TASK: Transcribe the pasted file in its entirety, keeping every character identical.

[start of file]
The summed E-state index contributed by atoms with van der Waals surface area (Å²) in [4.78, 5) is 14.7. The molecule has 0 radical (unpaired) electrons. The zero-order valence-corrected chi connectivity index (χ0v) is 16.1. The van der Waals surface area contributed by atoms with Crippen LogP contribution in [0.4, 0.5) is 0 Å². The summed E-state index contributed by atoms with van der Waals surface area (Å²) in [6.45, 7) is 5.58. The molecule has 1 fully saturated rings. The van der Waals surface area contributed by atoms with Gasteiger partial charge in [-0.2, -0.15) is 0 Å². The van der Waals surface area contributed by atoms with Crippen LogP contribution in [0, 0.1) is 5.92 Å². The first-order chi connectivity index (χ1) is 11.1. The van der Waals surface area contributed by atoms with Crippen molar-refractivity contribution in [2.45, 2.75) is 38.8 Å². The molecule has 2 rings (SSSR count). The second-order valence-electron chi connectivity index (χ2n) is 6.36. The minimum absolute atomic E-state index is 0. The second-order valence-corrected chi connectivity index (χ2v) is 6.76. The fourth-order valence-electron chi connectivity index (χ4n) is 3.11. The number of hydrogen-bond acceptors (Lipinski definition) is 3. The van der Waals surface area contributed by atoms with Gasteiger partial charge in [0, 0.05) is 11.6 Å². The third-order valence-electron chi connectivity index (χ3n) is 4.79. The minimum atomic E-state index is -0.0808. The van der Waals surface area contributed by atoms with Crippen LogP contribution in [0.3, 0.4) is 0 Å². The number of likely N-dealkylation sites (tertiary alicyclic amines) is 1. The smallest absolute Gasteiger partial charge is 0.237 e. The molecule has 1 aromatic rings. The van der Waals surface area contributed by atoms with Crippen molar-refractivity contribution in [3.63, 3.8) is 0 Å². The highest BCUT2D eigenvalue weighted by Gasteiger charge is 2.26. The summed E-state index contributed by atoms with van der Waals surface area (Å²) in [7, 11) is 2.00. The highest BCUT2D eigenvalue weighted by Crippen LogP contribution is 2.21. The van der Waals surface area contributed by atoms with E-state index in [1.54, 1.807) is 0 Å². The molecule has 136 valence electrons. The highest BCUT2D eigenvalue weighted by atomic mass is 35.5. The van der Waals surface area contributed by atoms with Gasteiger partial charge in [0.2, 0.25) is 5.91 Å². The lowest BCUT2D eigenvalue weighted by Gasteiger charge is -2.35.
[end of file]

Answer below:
The summed E-state index contributed by atoms with van der Waals surface area (Å²) in [4.78, 5) is 14.7. The molecule has 0 radical (unpaired) electrons. The zero-order valence-corrected chi connectivity index (χ0v) is 16.1. The van der Waals surface area contributed by atoms with Crippen LogP contribution in [0.4, 0.5) is 0 Å². The summed E-state index contributed by atoms with van der Waals surface area (Å²) in [6.45, 7) is 5.58. The molecule has 1 fully saturated rings. The van der Waals surface area contributed by atoms with Gasteiger partial charge in [-0.2, -0.15) is 0 Å². The van der Waals surface area contributed by atoms with Crippen LogP contribution in [0, 0.1) is 5.92 Å². The first-order chi connectivity index (χ1) is 11.1. The van der Waals surface area contributed by atoms with Crippen molar-refractivity contribution in [2.45, 2.75) is 38.8 Å². The molecule has 2 rings (SSSR count). The second-order valence-electron chi connectivity index (χ2n) is 6.36. The minimum absolute atomic E-state index is 0. The second-order valence-corrected chi connectivity index (χ2v) is 6.76. The fourth-order valence-electron chi connectivity index (χ4n) is 3.11. The number of hydrogen-bond acceptors (Lipinski definition) is 3. The van der Waals surface area contributed by atoms with Gasteiger partial charge in [0, 0.05) is 11.6 Å². The third-order valence-electron chi connectivity index (χ3n) is 4.79. The minimum atomic E-state index is -0.0808. The van der Waals surface area contributed by atoms with Crippen LogP contribution in [0.3, 0.4) is 0 Å². The number of likely N-dealkylation sites (tertiary alicyclic amines) is 1. The smallest absolute Gasteiger partial charge is 0.237 e. The molecule has 1 aromatic rings. The van der Waals surface area contributed by atoms with Crippen molar-refractivity contribution in [3.63, 3.8) is 0 Å². The highest BCUT2D eigenvalue weighted by Gasteiger charge is 2.26. The summed E-state index contributed by atoms with van der Waals surface area (Å²) in [7, 11) is 2.00. The highest BCUT2D eigenvalue weighted by Crippen LogP contribution is 2.21. The van der Waals surface area contributed by atoms with E-state index in [1.54, 1.807) is 0 Å². The molecule has 136 valence electrons. The highest BCUT2D eigenvalue weighted by atomic mass is 35.5. The van der Waals surface area contributed by atoms with Gasteiger partial charge in [0.2, 0.25) is 5.91 Å². The lowest BCUT2D eigenvalue weighted by Gasteiger charge is -2.35.